Annisa Wanat
Aug 7 · 4 min read
(Photo by annie bolin on Unsplash)

On Saturday afternoon, I woke up on my front porch from an unplanned but welcome nap. The zen of my unexpected slumber quickly disappeared after I saw the news of yet another mass shooting from El Paso. I sent a paranoid and panicked message to my friends who live there, and they thankful confirmed their safety in minutes. Then, I stomped around the house, angry that these shootings continue to happen, and discouraged because I feel so helpless to affect change on this issue.

The cycle repeated itself the next morning when I woke up to the news of the Dayton shooting. Two in less than 24 hours. I watched all the Sunday morning news shows hoping maybe this time would be different, but expecting the rhetoric to be the same.

Unfortunately, the talking heads did not disappoint, and I grew more frustrated. A day later, the death toll is at 31, and Facebook is filled with posts about who to blame. My mind reels with ideas about how I can “help” find a solution, and like most issues, I come back to the same three actions on how to make the most difference.

1. Support candidates who will #TaketheMoneyOut of politics.

Moving to small-donor, publicly-funded elections is the best way to “fix” most of our political problems. Eliminating the legal bribery of our politicians by PACs, corporations, and the uber-rich will level the playing field so the voices of “regular” voters can be heard again. This would not only keep the NRA from stopping gun control legislation but help with healthcare reform, climate change, and voters’ rights laws as well. A bonus of this change is it increases the diversity of our representative because candidates don’t have to be economically “comfortable” to run for office.

The devil on my shoulder snickers, warning me that this is a long-term solution. It will take multiple election cycles of supporting reform candidates because current lawmakers won’t vote to cut themselves off from the bribery. I begrudgingly respect his point and consider more immediate actions.

2. Contact your elected officials and tell them to pass ‘red flag’ gun laws, strengthen background checks, and disarm domestic abusers and the mentally ill.

The public supports these issues in most polls. And in-person meetings are the most effective way to influence your representative. Right now, members of Congress are on August break, so do the research and find out what local picnic, parade, or town hall they are attending.

If that isn’t possible, call, fax, or email instead. There is no consensus on which is best; one poll says email is the most effective, an ex-staffer says calling, and I use resistbot. Whichever you choose, simply contact your representatives, identify yourself as a constituent, be specific about your request, be polite, and don’t use social media to communicate.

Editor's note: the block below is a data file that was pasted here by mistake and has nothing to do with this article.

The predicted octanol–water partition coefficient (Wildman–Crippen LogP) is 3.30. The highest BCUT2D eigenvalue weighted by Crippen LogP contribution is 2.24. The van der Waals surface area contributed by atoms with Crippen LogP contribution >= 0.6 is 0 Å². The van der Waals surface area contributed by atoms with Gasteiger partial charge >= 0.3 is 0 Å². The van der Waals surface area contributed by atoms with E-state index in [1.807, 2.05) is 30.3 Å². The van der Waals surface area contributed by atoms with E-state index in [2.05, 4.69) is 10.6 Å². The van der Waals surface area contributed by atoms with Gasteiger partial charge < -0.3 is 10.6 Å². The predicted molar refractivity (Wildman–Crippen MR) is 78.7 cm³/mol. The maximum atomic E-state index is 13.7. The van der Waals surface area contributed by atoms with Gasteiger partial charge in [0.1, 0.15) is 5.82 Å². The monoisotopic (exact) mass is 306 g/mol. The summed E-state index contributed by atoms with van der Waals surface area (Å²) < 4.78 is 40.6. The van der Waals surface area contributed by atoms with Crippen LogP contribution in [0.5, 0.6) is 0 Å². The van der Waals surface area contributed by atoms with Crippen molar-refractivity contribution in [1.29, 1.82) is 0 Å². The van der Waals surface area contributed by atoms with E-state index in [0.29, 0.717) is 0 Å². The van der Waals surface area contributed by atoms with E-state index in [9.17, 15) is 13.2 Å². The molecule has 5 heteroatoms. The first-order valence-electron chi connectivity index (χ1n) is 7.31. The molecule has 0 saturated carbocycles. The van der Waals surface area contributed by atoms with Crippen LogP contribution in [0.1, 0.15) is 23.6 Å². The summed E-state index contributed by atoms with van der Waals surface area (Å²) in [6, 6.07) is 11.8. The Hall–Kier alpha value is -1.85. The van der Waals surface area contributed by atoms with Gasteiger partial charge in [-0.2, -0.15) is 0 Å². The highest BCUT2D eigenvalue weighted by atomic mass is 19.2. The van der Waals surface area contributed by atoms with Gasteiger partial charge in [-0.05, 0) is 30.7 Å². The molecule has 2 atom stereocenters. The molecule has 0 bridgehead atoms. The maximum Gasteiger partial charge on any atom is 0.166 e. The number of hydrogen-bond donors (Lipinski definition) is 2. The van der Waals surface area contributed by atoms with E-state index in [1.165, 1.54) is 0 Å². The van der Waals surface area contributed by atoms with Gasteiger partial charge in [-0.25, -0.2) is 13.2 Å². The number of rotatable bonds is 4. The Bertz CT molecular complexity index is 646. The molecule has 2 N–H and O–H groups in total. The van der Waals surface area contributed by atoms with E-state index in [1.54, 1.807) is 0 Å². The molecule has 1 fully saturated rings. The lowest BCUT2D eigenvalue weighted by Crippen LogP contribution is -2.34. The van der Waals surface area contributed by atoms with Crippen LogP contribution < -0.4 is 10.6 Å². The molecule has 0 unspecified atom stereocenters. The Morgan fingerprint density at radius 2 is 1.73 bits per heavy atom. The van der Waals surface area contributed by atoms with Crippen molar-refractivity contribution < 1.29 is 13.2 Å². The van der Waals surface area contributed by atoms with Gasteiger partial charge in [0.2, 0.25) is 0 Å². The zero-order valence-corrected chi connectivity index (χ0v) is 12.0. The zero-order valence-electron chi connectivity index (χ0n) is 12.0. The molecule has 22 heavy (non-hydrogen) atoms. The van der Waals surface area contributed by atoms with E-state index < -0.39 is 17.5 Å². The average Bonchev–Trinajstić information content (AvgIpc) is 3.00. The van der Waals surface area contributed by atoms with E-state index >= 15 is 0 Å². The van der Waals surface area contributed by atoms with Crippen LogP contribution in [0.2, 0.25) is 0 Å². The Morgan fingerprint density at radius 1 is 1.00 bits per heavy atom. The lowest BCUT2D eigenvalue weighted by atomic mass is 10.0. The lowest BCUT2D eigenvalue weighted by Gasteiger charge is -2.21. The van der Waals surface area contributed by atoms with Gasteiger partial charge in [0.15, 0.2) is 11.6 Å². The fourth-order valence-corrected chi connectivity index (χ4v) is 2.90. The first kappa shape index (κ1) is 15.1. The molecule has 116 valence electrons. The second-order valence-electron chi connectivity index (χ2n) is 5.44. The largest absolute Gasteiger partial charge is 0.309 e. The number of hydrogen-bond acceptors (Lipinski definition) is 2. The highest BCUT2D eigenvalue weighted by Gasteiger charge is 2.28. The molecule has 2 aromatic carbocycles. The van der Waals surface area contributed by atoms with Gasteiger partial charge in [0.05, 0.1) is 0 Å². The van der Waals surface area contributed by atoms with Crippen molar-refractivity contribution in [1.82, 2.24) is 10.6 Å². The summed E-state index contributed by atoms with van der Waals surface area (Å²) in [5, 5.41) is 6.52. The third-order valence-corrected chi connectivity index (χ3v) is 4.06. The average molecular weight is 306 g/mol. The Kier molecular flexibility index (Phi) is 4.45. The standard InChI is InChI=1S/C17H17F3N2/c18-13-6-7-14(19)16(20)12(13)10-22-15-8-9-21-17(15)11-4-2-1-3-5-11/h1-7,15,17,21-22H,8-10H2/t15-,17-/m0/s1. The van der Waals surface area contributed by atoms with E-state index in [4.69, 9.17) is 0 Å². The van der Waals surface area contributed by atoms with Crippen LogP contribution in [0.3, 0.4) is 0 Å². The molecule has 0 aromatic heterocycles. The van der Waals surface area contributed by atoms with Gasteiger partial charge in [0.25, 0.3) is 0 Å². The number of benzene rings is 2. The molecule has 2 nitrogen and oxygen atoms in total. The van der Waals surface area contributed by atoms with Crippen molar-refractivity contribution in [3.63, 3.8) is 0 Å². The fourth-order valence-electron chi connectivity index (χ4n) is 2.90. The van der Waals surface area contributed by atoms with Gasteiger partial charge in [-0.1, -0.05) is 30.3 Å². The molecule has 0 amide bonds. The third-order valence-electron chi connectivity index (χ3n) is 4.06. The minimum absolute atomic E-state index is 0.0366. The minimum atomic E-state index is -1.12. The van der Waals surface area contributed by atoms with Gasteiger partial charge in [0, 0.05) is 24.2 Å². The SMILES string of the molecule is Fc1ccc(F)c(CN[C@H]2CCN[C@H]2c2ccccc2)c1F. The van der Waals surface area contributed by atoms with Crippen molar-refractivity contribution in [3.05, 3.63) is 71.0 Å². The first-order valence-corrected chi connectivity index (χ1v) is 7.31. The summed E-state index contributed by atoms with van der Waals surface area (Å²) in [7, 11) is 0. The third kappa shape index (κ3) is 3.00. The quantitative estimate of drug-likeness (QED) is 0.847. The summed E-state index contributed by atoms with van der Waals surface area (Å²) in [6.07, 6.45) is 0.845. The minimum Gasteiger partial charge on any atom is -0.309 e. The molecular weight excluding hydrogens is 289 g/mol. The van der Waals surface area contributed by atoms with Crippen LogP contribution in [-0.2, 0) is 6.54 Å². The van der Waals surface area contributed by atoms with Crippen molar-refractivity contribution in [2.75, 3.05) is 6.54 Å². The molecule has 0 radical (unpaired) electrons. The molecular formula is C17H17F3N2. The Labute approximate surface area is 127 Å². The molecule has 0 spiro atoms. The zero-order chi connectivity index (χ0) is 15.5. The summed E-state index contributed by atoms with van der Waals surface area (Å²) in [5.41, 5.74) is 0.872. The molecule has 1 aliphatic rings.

The devil on my shoulder scoffs, telling me that Newtown, Parkland, and Charleston didn’t change anything, “So why bother?”

I remind the devil there are two reasons to keep up the pressure. First, the House flipped in 2018 and the NRA has less influence over the party in control.

Second, you should always bother.

Call me optimistic, naive, whatever, but we live in a democracy. When we give up our voice and “stop bothering,” we give up any chance of getting what we want — what a heavy majority of the country wants.

(Photo by Heather Mount on Unsplash)

3. Don’t forget about your local officials, and bring your neighbor to the polls.

Focusing on local change is crucial because it’s more manageable to work with your neighbors to find a compromise than it is negotiating with the neighbors of 50 states. Although state laws cannot go against federal laws, they can strengthen them. In addition, many times, federal law is modeled on local ordinances that proved successful.

Finally, political change, especially on a topic as polarizing as gun control is a marathon, not a sprint. The typical path to Congress starts in a local school board, city council, or state legislature. As a result, our federal laws are heavily influenced by who we elected at the local level ten years ago.

Since we cannot go back in time, we can only protect our futures by electing more local officials who share our values now. But voter turnout for local elections in the U.S. is as low as 14% in some cities. We need to increase voter turnout locally to affect societal change in the future. The upcoming year will bring primaries for state and federal races, so be sure to ask candidates about campaign finance reform, vote, and bring your neighbor along.

The devil on my shoulder is finally silent.

Re-motivated to act, I look up where my local chapter of the League of Women voters meets this month. I will start on Saturday, at 10 a.m.


The Bigger Picture

Oddly specific. Universally applicable. Submit your writing to biggerpicturemedium@gmail.com.

Annisa Wanat

Written by

Consultant. Writer & Storyteller. Global Do-Gooder. Travel-junkie. Democracy Geek. Peace Corps Volunteer. Politics & Soccer are my Sports. www.annisawanat.com

The Bigger Picture

Oddly specific. Universally applicable. Submit your writing to biggerpicturemedium@gmail.com.

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